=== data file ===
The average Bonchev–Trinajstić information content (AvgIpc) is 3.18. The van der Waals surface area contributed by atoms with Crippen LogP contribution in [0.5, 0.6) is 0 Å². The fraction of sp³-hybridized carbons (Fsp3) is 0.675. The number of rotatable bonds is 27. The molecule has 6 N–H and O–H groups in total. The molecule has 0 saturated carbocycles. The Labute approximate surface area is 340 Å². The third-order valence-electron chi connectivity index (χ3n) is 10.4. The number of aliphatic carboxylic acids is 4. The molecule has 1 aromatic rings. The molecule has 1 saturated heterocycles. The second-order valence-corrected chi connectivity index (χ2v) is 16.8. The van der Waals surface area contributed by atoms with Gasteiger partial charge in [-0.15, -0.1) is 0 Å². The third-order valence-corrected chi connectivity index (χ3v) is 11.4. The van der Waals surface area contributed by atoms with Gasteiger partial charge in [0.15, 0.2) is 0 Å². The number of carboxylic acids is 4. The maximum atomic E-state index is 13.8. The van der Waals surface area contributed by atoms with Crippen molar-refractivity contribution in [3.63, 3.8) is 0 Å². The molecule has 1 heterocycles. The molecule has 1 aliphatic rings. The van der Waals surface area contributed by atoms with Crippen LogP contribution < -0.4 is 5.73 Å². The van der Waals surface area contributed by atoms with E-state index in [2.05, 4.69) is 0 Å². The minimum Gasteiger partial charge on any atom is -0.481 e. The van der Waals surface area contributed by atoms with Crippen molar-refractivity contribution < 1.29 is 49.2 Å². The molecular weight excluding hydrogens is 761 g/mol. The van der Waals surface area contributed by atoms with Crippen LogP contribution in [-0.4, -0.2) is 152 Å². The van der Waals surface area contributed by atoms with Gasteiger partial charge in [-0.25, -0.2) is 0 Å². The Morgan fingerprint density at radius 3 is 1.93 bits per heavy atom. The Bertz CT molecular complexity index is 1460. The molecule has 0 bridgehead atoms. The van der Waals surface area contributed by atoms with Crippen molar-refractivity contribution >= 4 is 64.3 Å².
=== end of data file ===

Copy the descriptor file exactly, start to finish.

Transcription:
The average Bonchev–Trinajstić information content (AvgIpc) is 3.18. The van der Waals surface area contributed by atoms with Crippen LogP contribution in [0.5, 0.6) is 0 Å². The fraction of sp³-hybridized carbons (Fsp3) is 0.675. The number of rotatable bonds is 27. The molecule has 6 N–H and O–H groups in total. The molecule has 0 saturated carbocycles. The Labute approximate surface area is 340 Å². The third-order valence-electron chi connectivity index (χ3n) is 10.4. The number of aliphatic carboxylic acids is 4. The molecule has 1 aromatic rings. The molecule has 1 saturated heterocycles. The second-order valence-corrected chi connectivity index (χ2v) is 16.8. The van der Waals surface area contributed by atoms with Gasteiger partial charge in [-0.15, -0.1) is 0 Å². The third-order valence-corrected chi connectivity index (χ3v) is 11.4. The van der Waals surface area contributed by atoms with Gasteiger partial charge in [0.15, 0.2) is 0 Å². The number of carboxylic acids is 4. The maximum atomic E-state index is 13.8. The van der Waals surface area contributed by atoms with Crippen molar-refractivity contribution in [3.63, 3.8) is 0 Å². The molecule has 1 heterocycles. The molecule has 1 aliphatic rings. The van der Waals surface area contributed by atoms with Crippen LogP contribution < -0.4 is 5.73 Å². The van der Waals surface area contributed by atoms with E-state index in [2.05, 4.69) is 0 Å². The minimum Gasteiger partial charge on any atom is -0.481 e. The van der Waals surface area contributed by atoms with Crippen molar-refractivity contribution < 1.29 is 49.2 Å². The molecular weight excluding hydrogens is 761 g/mol. The van der Waals surface area contributed by atoms with Crippen LogP contribution in [-0.4, -0.2) is 152 Å². The van der Waals surface area contributed by atoms with Gasteiger partial charge in [-0.25, -0.2) is 0 Å². The Morgan fingerprint density at radius 3 is 1.93 bits per heavy atom. The Bertz CT molecular complexity index is 1460. The molecule has 0 bridgehead atoms. The van der Waals surface area contributed by atoms with Crippen molar-refractivity contribution >= 4 is 64.3 Å².